Troy Hunt, the Australian security researcher who runs the HaveIBeenPwned breach reporting website, has added the 533 million phone numbers exposed in the Facebook data breach to his site.
That means if you are concerned that your mobile number was part of the Facebook leak that was revealed this past weekend, you can go to https://haveibeenpwned.com/ and connect it.
“I had never planned to make phone numbers searchable,” Hunt explained in a blog post today (April 6). “The Facebook data changed all that.”
HaveIBeenPwned was designed to allow people to verify whether their email addresses or passwords have been compromised in data breaches or data breaches. But most of the exposed Facebook records did not have an email address attached and none had a password.
“There are over 500 million phone numbers, but only a few million email addresses, so> 99% of people were getting a ‘miss’ when they should have received a ‘visit,'” Hunt wrote.
We’ve seen at least one other website pop up that offers to verify your phone number against Facebook data. Since this is exactly the kind of thing scammers could set up to capitalize on a huge public scare, we recommend sticking with HaveIBeenPwned.
Facebook leak: What can you do about it?
So what can you do if you discover that your mobile phone number is part of the Facebook leak?
First, be more careful about spam and scams that target you through calls and text messages. Like landlines of yesteryear, mobile numbers have been effectively made public and anyone can try to reach you on theirs. Don’t assume that because someone is texting or calling you, they know you.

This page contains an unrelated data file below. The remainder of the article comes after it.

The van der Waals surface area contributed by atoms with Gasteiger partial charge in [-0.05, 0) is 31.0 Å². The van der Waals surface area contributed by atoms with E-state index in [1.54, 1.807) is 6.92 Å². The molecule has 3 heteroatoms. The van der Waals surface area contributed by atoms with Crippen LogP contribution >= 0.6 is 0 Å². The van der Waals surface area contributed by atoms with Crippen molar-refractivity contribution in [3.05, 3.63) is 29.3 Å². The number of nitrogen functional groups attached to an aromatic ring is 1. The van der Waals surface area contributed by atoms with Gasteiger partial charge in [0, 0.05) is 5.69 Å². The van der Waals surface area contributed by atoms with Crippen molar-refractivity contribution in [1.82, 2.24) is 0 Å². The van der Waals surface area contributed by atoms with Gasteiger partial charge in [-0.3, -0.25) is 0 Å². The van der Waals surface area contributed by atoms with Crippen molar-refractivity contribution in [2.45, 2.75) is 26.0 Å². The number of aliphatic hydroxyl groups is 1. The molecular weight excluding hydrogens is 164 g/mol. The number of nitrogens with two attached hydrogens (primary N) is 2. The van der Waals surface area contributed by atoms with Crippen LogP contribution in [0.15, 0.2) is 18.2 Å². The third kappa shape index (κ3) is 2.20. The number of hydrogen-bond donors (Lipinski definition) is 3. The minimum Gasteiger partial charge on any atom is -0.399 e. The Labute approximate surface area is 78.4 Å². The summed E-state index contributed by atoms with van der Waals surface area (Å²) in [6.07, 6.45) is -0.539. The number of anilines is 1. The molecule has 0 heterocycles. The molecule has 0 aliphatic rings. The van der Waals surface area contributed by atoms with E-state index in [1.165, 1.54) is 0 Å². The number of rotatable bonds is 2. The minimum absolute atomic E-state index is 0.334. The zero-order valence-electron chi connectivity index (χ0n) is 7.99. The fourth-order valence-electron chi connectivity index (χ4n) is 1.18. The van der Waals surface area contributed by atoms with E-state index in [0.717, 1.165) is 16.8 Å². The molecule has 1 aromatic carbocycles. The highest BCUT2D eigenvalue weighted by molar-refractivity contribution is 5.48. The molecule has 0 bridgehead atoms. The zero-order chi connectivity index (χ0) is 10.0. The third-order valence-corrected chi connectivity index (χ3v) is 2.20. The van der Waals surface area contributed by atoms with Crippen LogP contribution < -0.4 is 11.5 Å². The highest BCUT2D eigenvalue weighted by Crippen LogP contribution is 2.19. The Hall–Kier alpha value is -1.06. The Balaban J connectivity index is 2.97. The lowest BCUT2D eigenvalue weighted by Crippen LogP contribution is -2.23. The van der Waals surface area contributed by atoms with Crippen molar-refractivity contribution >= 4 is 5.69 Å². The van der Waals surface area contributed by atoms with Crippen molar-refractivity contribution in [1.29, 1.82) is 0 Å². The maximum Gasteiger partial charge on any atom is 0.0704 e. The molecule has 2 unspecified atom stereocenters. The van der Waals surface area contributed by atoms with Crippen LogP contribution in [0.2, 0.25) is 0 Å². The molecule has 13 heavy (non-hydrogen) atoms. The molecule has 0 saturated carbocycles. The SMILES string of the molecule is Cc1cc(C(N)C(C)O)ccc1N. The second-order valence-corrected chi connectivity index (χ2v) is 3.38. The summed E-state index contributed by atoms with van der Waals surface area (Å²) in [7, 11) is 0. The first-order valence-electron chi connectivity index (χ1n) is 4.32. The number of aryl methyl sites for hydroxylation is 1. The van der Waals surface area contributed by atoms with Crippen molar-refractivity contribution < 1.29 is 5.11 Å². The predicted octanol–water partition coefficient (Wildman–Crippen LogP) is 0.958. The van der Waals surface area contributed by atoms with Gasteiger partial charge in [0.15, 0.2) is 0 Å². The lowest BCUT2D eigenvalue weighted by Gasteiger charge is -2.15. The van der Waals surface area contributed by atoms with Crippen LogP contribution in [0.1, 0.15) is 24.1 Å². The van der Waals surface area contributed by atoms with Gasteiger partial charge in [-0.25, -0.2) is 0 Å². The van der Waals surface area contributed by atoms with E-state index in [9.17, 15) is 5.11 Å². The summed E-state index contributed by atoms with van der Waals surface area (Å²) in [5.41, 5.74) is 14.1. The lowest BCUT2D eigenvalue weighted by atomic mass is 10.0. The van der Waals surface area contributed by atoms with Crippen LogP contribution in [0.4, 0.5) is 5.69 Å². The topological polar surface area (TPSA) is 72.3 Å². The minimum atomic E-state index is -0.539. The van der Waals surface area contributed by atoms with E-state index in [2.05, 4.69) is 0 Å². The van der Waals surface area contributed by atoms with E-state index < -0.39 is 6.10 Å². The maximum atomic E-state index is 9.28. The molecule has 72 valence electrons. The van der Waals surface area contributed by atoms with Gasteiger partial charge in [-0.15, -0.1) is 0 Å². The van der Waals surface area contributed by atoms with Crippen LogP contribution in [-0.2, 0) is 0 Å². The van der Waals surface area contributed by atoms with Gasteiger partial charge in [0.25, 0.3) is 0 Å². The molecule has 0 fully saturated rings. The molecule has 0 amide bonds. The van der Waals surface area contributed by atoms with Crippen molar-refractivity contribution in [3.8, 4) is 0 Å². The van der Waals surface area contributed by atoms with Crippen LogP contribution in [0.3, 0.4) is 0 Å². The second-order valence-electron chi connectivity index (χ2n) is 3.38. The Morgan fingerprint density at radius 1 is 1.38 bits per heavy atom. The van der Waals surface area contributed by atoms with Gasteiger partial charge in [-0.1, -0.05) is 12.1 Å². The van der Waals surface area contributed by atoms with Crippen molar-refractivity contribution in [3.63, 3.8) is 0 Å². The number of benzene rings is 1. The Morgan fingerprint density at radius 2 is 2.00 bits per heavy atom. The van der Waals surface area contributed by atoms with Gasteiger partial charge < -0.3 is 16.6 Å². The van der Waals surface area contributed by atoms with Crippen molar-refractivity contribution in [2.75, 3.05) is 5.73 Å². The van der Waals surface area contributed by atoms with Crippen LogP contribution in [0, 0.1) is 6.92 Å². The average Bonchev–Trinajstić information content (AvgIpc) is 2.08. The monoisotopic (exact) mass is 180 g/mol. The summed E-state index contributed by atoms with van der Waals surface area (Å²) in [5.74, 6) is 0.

Second, if you have two-factor authentication (2FA) enabled on your online accounts, and you should, change the text message 2FA verification method to other forms of verification on as many accounts as you can.
Texting is not safe. They are not encrypted, they can be intercepted and they can be forged. Businesses use them for 2FA just because most people have cell phones.
The easiest 2FA method to adopt after texting is probably an authentication app, which will generate the same kind of four- or six-digit temporary code on your phone that a business would text you. We recommend the Authy, Duo or Google Authenticator apps.
You can also sign up for push notifications, which Microsoft and Google have gotten pretty good at. If you want to be super safe, buy two USB security keys; They start at about $ 20 online, but you’ll want a backup if you lose the first one.
Each of these methods has its own way of configuration, but each online service that supports them will have instructions on their website.